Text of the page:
What do Veterinary Assistants and Laboratory Animal Caretakers do?
Veterinary assistants and laboratory animal caretakers provide assistance to veterinarians and care to animals under their supervision by giving them food, water, and exercise, and checking them for illness or injury. Vet assistants and animal caretakers work with domesticated pets and other non-farm animals to administer medications, clean pens and cages, conduct post-operative care, or take and prepare samples. Veterinary assistants and lab animal caretakers work under the supervision of more experienced and licensed animal workers, such as laboratory animal technicians and technologists, scientists, or veterinarians.
Veterinary Assistants and Laboratory Animal Caretakers Skills and Abilities
Because you work with animals every day as a veterinary assistant, you must be capable of handling and working with animals, and have the ability to decipher animal behaviors. Working as a laboratory animal caretaker requires you to be detailed in your work as well as meticulous in your record keeping, and have stellar mathematics skills in order to apply them to your everyday work. Problem solving, critical thinking, and excellent listening, speaking, and communication skills are also required for this position.
Veterinary Assistants and Laboratory Animal Caretakers Duties
Depending on your work environment and position, the duties and responsibilities for a veterinary assistant and laboratory animal caretaker can vary from day to day. Below are just a few of the tasks you may be expected to handle each workday:
- Clean and maintain pens, kennels, cages, and other animal holding areas in order to prevent the spread of disease and to help keep animals healthy
- Clean examination rooms and tables as well as clean, sterilize, and maintain medical instruments and equipment
- Communicate with clients about proper care, pet medications, treatments, and behavioral issues
- Examine animals to discover any physical or behavioral problems
- Help maintain the hygiene of the animals by providing grooming such as baths and hair cuts, trimming nails, and cleaning and polishing teeth
- Perform routine diagnostic or laboratory tests and examinations
- Prepare meals and serve food, and give physical exercise and companionship to animals
- Record information regarding animal treatment, care, and genealogy and write reports or record research information
- Sell pet food, supplies, and other animal care items to customers and clients
Veterinary Assistants and Laboratory Animal Caretakers Tools and Technology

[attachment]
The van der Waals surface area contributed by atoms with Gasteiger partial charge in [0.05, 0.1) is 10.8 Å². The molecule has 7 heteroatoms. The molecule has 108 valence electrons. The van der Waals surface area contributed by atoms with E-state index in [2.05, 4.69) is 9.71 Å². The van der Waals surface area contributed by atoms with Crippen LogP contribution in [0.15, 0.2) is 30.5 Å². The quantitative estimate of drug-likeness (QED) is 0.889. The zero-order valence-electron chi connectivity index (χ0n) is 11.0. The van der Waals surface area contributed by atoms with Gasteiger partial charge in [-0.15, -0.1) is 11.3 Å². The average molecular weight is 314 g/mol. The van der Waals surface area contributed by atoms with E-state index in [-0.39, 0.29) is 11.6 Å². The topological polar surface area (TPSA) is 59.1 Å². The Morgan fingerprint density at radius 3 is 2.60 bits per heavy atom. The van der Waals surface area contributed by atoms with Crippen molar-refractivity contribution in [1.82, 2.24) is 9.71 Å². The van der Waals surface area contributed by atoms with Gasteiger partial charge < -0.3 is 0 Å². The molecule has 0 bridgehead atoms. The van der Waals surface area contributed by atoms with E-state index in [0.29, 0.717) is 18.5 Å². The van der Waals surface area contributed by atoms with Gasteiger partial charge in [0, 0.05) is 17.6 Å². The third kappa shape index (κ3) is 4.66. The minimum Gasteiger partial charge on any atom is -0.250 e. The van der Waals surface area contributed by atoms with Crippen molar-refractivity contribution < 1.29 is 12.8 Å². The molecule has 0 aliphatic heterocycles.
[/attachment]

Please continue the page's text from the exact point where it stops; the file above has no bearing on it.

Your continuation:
Working with animals requires veterinary assistants and lab caretakers to use tools such as restraint devices and grooming equipment, as well as medical devices such as x-ray machines, urinalysis equipment, and injection syringes, vaccination syringes, or balling guns. As a vet assistant you will also work with technology that may include accounting and scheduling software, word processing software, and medical software.
Education and Training for Veterinary Assistants and Laboratory Animal Caretakers
To become a veterinary assistant or laboratory animal caretaker, you only need a high school diploma or an equivalent. On-the-job training is typically provided for this position, which is also why no previous work experience in required. Some individuals chose to pursue specialized education courses to receive additional training and experience as a veterinary assistant or animal caretaker, but it is not usually required to secure employment.
Veterinary Assistants and Laboratory Animal Caretakers Salary
Working as a vet assistant or lab animal caretaker, you can expect to make about $24,000 annually, but your level of experience, your education level, and the state in which you work can influence that number. Laboratory animal caretakers and veterinary assistants who work in the District of Columbia can earn a median wage of $30,000 per year, which is the highest median wage nationwide.
Veterinary Assistants and Laboratory Animal Caretakers Jobs by Geography
There are over 75,000 veterinary assistants and lab animal caretakers nationwide, but that number is expected to increase at least 10%, with more than 2,000 job openings projected within the next ten years. Virginia, Washington, and Colorado are expected to see the biggest employment increases, with a more than 21% increase in job openings in those states.